Simulmatics is a relic of its time, an artifact of the Eisenhower-Kennedy-Nixon Cold War; a product of the Madison Avenue of M&M’s and toothpaste ads; a casualty of mid-century American liberalism. The Simulations Enterprises of “The 480” is a mega-corporation and the “simulectronics” specialists in “Simulacron-3” are technical geniuses. The real Simulmatics Corporation was a small, struggling company. It was said to be the “A-bomb of the social sciences.” But, like a long-buried mine, it took decades to detonate. The People Machine was hobbled by its time, by the technological limitations of the nineteen-sixties. Data were scarce. Models were weak. Computers were slow. The men who built the machine could not repair it: the company’s behavioral scientists had little business sense, its chief mathematician contended with insanity, its computer scientist fell behind the latest research, its president drank too much, and nearly all their marriages were falling apart. The machine sputtered, sparks flying, smoke rising, and ground to a halt.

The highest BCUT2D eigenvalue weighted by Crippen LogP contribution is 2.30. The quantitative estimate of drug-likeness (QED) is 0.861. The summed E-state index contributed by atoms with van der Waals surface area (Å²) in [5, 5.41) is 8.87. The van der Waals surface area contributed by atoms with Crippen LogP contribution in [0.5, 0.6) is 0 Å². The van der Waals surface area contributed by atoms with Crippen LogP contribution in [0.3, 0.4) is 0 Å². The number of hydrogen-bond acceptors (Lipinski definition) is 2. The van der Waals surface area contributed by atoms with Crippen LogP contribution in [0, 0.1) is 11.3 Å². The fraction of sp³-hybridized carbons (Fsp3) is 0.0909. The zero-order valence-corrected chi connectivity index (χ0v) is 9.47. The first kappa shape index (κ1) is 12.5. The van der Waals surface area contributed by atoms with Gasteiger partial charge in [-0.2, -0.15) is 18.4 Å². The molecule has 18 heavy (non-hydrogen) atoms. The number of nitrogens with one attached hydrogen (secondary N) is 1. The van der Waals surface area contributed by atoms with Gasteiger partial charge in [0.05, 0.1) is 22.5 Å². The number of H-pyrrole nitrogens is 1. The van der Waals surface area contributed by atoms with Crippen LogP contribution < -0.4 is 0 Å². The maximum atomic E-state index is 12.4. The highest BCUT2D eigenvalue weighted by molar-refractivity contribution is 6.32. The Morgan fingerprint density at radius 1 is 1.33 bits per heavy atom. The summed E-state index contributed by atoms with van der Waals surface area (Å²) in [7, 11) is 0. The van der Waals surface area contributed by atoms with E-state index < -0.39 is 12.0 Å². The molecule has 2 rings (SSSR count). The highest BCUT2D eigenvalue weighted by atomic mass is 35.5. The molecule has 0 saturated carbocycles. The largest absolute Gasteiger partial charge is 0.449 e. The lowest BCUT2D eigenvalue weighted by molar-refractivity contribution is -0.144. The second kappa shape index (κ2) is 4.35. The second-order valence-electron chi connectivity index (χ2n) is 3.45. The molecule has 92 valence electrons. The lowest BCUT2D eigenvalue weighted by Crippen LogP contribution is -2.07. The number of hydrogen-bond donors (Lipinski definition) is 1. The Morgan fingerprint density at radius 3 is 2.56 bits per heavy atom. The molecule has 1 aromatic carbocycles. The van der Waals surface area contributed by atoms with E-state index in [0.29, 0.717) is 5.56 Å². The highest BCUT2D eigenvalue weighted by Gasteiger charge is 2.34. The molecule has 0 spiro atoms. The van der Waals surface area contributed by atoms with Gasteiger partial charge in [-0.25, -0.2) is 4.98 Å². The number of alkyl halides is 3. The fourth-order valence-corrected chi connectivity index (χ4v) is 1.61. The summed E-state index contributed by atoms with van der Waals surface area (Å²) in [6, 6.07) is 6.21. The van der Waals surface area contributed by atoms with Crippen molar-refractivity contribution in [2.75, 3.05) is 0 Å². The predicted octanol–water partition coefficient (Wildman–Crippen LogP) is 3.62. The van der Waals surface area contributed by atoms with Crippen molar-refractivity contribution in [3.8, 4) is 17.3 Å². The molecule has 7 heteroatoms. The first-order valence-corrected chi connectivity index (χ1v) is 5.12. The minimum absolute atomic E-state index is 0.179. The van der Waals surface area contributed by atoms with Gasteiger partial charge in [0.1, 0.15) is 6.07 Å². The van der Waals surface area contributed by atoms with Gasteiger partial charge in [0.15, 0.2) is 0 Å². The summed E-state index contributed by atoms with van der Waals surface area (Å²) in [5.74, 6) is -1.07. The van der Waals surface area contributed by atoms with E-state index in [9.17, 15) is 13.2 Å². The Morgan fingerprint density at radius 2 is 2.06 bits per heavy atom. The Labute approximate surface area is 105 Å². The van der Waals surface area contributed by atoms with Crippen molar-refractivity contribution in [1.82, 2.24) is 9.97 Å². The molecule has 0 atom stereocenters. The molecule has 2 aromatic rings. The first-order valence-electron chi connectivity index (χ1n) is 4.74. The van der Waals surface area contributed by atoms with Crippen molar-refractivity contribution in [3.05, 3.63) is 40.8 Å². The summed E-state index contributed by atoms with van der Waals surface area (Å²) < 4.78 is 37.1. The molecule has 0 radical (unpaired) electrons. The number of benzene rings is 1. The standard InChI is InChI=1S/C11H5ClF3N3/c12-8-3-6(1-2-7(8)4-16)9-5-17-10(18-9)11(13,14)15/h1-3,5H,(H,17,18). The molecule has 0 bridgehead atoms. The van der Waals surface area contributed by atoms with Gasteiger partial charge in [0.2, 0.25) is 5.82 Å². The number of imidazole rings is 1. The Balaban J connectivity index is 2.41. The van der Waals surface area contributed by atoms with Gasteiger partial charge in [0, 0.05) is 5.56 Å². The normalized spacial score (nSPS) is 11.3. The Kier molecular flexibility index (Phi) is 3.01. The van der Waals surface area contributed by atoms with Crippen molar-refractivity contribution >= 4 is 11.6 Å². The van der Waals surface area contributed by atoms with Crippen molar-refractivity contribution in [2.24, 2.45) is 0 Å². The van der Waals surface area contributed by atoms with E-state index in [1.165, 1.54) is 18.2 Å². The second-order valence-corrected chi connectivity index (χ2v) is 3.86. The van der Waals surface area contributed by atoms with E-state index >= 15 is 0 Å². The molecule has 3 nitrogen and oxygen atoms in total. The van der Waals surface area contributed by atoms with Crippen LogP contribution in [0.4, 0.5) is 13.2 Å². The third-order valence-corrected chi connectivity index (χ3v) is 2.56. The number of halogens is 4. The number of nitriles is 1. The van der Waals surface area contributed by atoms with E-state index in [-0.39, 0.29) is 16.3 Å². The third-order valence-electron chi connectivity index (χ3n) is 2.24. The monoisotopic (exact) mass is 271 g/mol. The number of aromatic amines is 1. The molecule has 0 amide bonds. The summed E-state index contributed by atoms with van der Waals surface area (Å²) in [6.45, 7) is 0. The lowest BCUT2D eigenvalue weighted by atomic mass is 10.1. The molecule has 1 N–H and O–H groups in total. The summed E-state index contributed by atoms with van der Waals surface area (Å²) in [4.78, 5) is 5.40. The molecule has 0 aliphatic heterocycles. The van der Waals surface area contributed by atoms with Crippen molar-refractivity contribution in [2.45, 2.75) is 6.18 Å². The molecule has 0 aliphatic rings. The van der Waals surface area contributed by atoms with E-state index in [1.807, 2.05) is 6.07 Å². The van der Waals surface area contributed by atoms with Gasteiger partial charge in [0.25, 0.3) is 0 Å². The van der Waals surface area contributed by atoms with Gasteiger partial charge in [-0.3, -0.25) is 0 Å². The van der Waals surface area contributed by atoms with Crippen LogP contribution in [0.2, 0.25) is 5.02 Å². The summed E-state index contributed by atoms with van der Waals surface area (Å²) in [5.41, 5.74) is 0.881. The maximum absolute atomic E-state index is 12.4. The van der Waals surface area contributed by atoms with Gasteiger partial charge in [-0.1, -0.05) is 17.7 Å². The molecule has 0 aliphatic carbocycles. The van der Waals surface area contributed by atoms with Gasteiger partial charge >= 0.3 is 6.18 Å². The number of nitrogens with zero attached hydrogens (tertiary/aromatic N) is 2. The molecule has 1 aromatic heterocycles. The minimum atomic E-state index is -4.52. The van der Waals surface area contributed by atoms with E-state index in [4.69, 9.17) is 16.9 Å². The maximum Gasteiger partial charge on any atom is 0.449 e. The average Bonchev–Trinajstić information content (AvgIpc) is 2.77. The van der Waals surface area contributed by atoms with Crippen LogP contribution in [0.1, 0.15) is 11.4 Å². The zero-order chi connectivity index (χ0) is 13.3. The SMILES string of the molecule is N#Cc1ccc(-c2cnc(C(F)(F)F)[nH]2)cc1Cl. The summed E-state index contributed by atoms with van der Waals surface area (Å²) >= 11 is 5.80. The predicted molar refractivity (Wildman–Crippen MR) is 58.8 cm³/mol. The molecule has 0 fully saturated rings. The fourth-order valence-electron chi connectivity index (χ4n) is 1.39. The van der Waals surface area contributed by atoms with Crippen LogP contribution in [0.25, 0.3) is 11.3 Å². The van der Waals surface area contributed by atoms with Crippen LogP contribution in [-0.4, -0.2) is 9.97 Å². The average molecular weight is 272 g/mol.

Simulmatics failed. And yet it had built a very early version of the machine in which humanity would find itself trapped in the early twenty-first century, a machine that applies the science of psychological warfare to the affairs of ordinary life, a machine that manipulates opinion, exploits attention, commodifies information, divides voters, atomizes communities, alienates individuals, and undermines democracy. Facebook, Palantir, Cambridge Analytica, Amazon, the Internet Research Agency, Google: these are, every one, the children of Simulmatics.
“The Company proposes to engage principally in estimating probable human behavior by the use of computer technology,” Greenfield promised investors in Simulmatics’ initial stock offering. By the time of the 2016 election, the mission of Simulmatics had become the mission of nearly every corporation. Collect data. Write code: if/then/else. Detect patterns. Predict behavior. Direct action. Encourage consumption. Influence elections. If Simulmatics had not begun this work, then it would have been done by someone else. But, if someone else had done it, then it might have been done differently.
Jill Lepore, “All the King’s Data”, The New Yorker (3 & 10 August 2020), 24.